Capital Commentary is the weekly current-affairs publication of CPJ, written to encourage the pursuit of public justice.

Can We Do Anything About the Sandy Hook Horrors?

Steven E. Meyer


January 4, 2013

By Steven E. Meyer

Two weeks ago Aaron Belz published an eloquent commentary about the tragedy in Newtown.  He argued that the sickness that cascaded onto that small Connecticut town rests in all of us.  Everything Belz said is true—as Pogo said, “we have met the enemy and he is us.”  But, we must do more than simply bemoan our sinful natures. We must extend Belz’s argument and consider seriously and urgently what we can—must—do

Certainly we must demand better therapeutic services for the mentally ill, especially for those who are a threat to themselves and others. But, according to mental health authorities, the instance of serious mental illness is no greater statistically in the United States than in other advanced societies, where the episodes of gun violence are much lower. Realistically, as long as man is sinful, we will not be able to completely wipe out all violence. But, we can do a lot to reduce the kinds of horrible slaughter that took place at Sandy Hook, Tucson, the Colorado theater, the Pennsylvania Amish School, Columbine and so many other places. 

We absolutely must get the madness of guns under control. No, the overwhelming majority of gun owners are not murderers. But, that is not the point. The point is that our society is so awash with guns they have become a convenient, easy and frequent enabler of deadly violence.  Depending on which source one uses, there are between 200 and 270 million guns in the U.S.  According to one press report, “since 1982 there have been at least 61 mass murders carried out with firearms across the country…and, in most cases the killers obtained their weapons legally.”  Moreover, a Harvard University study has shown that there is a strong positive correlation between the high number of guns and the high number of murders. The economist Richard Florida has found that although there is no statistically significant correlation between gun violence and mental illness, there is a strong correlation between tight gun control laws and lower instances of gun violence. There now are more gun shops than McDonalds in the U.S.  And, the gun lobby’s answer is to arm even more people. 

Underpinning our gun culture is how we interpret the Second Amendment to the Constitution.  Gun advocates see it as legal license to own any firearm without infringement, while gun control advocates interpret the Second Amendment in terms of support for legal citizen militias.  American courts have differed on their interpretation depending on their philosophical disposition. The Supreme Court has supported the broader interpretation of gun owners’ rights in two landmark cases.  But, clearly our understanding of the Second Amendment has to change drastically. At the end of the 18th century our society was far different from what it is today.  The revolution against Britain, the lack of a standing army and an imposing frontier arguably required an armed citizenry militia. But, in addition to looking back to the 18th century, we need to interpret the Constitution in a way that makes sense for the 21st century.  At the very least, we must license every gun owner, ban assault weapons and multiple shot clips, and require in depth background checks on anyone possessing a firearm.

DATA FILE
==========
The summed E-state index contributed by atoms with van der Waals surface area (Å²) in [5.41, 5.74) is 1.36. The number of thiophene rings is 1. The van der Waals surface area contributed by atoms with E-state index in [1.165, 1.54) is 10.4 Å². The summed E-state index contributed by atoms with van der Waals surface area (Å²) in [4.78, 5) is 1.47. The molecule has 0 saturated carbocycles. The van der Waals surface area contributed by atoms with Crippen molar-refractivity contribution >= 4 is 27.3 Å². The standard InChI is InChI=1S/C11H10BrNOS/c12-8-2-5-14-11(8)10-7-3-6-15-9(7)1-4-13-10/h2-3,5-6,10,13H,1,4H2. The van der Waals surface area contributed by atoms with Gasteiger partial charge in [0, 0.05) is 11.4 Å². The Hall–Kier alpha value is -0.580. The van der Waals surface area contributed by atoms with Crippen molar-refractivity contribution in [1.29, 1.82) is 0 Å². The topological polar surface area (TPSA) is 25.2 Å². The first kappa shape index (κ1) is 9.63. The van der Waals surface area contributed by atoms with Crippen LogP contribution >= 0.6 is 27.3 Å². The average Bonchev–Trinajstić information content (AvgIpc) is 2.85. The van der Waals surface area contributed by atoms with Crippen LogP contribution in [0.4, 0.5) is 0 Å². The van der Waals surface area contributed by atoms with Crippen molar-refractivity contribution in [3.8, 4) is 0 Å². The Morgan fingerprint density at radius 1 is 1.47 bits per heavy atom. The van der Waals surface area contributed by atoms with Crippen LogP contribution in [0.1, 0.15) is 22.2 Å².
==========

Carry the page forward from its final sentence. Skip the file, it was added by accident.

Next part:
And, where are Christians on this issue? Why is there not a massive outcry from churches, with pressure on the White House and every member of Congress to enact sensible gun control legislation? If we value the sanctity of the life that God has given us, is this not our moral responsibility? In John 10:10 our Lord said “the thief comes to kill and destroy. I came that they may have life and have it more abundantly.” 

—Steven E. Meyer is a Fellow of the Center for Public Justice.

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Capital Commentary is a weekly current-affairs publication of the Center for Public Justice. Published since 1996, it is written to encourage the pursuit of justice. Commentaries do not necessarily represent an official position of the Center for Public Justice but are intended to help advance discussion. Articles, with attribution, may be republished according to our publishing guidelines.”